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Intracellular ATP Influences Synaptic Plasticity in Area CA1 of Rat Hippocampus via Metabolism to Adenosine and Activity-Dependent Activation of Adenosine A(1) Receptors

Intracellular ATP Influences Synaptic Plasticity in Area CA1 of Rat Hippocampus via Metabolism to Adenosine and Activity-Dependent Activation of Adenosine A(1) Receptors

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Authors

  • Stephanie zur Nedden
  • Simon Hawley
  • Naomi Pentland
  • D. Grahame Hardie
  • Alexander S. Doney
  • Bruno Frenguelli

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Info

Original languageEnglish
Pages6221-6234
Number of pages14
JournalJournal of Neuroscience
Journal publication date20 Apr 2011
Volume31
Issue16
DOIs
StatePublished

Abstract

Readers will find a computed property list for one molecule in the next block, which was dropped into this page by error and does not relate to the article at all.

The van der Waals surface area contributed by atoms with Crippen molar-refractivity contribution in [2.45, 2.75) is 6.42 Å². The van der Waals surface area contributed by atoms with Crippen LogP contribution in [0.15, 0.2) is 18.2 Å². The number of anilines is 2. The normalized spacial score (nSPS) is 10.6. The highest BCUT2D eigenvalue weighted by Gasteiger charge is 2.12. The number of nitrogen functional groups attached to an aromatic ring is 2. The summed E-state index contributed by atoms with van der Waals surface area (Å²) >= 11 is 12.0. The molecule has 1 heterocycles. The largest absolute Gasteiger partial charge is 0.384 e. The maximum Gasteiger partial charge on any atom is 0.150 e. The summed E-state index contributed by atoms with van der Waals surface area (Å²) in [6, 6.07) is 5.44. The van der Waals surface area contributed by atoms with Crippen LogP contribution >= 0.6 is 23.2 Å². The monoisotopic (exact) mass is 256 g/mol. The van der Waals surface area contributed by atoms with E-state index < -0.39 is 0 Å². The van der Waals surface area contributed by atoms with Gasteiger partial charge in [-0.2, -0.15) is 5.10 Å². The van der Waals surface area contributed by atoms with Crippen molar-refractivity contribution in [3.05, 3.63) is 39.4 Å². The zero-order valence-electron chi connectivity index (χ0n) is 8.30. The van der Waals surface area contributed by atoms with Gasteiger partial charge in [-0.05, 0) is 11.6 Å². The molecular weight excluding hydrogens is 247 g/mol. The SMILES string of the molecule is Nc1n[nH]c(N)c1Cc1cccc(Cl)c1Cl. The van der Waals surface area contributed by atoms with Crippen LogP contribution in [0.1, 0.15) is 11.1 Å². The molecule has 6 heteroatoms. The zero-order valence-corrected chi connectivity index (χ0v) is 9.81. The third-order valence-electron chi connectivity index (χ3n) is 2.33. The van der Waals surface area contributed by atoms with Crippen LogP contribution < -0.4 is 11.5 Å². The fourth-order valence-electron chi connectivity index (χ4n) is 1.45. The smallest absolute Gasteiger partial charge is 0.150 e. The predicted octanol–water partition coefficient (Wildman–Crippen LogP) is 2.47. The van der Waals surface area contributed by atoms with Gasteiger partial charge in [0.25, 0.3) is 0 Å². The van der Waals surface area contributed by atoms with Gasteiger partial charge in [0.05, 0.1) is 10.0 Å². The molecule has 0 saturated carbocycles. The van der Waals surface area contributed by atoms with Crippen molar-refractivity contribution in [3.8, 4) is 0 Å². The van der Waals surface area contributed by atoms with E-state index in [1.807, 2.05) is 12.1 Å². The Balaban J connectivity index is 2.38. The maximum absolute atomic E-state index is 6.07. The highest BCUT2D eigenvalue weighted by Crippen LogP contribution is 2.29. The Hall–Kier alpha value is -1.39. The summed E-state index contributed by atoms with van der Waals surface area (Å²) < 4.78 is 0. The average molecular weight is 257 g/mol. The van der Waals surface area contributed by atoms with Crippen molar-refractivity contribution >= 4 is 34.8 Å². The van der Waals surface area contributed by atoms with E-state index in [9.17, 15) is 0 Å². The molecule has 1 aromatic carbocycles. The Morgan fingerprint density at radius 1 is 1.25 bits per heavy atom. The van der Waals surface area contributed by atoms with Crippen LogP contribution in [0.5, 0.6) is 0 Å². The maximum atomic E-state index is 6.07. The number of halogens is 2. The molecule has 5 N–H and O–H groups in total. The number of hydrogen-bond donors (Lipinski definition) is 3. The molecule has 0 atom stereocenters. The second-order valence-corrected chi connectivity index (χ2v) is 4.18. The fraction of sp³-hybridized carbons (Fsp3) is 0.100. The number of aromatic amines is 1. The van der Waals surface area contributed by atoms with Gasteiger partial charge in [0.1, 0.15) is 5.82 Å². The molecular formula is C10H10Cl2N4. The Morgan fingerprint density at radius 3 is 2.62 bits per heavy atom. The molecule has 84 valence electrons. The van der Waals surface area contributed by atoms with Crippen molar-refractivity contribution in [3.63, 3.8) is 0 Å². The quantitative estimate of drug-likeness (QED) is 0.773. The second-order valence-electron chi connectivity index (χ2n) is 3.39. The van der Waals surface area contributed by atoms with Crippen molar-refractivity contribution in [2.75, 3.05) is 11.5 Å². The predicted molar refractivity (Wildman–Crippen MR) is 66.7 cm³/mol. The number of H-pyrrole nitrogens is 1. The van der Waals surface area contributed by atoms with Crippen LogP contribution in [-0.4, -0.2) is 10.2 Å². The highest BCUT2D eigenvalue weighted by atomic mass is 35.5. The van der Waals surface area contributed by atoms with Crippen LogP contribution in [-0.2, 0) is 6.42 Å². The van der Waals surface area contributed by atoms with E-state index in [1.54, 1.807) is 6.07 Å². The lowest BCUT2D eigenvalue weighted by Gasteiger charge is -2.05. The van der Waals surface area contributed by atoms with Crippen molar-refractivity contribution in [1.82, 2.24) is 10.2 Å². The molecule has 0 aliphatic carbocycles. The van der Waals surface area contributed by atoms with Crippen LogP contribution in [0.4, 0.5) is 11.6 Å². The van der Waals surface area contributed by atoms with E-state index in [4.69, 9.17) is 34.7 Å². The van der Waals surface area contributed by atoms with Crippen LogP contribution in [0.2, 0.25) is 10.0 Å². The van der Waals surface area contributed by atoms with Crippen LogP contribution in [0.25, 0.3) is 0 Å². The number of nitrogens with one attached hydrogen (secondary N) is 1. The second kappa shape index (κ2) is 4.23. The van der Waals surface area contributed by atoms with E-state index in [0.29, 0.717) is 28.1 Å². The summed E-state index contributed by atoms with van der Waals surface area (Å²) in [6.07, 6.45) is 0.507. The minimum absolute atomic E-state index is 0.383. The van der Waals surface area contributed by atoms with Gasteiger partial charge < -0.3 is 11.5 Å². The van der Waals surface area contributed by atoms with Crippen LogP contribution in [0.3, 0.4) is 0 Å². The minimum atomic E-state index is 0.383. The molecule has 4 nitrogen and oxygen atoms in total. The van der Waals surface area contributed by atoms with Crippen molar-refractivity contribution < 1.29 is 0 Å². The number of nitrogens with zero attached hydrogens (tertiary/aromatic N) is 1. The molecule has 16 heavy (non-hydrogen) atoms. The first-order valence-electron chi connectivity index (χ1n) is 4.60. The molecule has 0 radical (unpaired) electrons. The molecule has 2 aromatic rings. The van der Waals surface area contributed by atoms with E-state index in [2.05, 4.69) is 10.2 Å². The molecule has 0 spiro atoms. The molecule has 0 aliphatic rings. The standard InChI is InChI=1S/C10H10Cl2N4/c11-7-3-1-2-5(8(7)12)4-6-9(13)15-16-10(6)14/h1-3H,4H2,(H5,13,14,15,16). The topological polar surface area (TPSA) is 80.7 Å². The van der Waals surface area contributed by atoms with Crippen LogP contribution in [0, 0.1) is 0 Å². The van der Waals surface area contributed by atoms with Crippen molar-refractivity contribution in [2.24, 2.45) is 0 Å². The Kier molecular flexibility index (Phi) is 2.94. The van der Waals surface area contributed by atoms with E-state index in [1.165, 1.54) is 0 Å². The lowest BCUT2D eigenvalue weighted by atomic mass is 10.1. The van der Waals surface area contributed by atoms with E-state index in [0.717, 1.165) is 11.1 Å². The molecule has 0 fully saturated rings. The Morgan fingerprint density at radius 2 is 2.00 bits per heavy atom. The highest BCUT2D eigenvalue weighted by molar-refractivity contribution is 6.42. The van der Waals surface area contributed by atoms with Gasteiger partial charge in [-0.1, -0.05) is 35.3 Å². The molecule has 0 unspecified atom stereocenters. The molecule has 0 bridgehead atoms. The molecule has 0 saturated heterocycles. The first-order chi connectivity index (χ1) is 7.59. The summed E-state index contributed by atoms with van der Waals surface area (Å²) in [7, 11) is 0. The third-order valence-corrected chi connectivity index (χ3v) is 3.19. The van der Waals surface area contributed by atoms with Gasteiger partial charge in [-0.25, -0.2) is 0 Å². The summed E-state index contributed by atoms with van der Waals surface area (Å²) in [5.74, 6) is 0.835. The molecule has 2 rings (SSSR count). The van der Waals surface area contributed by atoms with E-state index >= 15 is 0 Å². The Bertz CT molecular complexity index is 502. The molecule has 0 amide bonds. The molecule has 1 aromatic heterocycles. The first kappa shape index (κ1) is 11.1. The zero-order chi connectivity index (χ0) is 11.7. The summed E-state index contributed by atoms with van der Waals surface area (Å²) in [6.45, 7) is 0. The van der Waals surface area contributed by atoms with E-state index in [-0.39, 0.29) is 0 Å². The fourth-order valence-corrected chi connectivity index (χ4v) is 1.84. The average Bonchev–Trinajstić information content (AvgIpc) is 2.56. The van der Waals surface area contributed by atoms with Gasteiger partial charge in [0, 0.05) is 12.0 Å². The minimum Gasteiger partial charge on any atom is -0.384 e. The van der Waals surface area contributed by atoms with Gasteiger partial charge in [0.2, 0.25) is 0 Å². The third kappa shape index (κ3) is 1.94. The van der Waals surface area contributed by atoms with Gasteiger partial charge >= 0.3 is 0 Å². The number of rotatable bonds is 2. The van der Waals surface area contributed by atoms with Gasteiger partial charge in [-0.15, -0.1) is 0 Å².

The extent to which brain slices reflect the energetic status of the in vivo brain has been a subject of debate. We addressed this issue to investigate the recovery of energetic parameters and adenine nucleotides in rat hippocampal slices and the influence this has on synaptic transmission and plasticity. We show that, although adenine nucleotide levels recover appreciably within 10 min of incubation, it takes 3 h for a full recovery of the energy charge (to >= 0.93) and that incubation of brain slices at 34 degrees C results in a significantly higher ATP/AMP ratio and a threefold lower activity of AMP-activated protein kinase compared with slices incubated at room temperature. Supplementation of artificial CSF with D-ribose and adenine (Rib/Ade) increased the total adenine nucleotide pool of brain slices, which, when corrected for the influence of the dead cut edges, closely approached in vivo values. Rib/Ade did not affect basal synaptic transmission or paired-pulse facilitation but did inhibit long-term potentiation (LTP) induced by tetanic or weak theta-burst stimulation. This decrease in LTP was reversed by strong theta-burst stimulation or antagonizing the inhibitory adenosine A(1) receptor suggesting that the elevated tissue ATP levels had resulted in greater activity-dependent adenosine release during LTP induction. This was confirmed by direct measurement of adenosine release with adenosine biosensors. These observations provide new insight into the recovery of adenine nucleotides after slice preparation, the sources of loss of such compounds in brain slices, the means by which to restore them, and the functional consequences of doing so.

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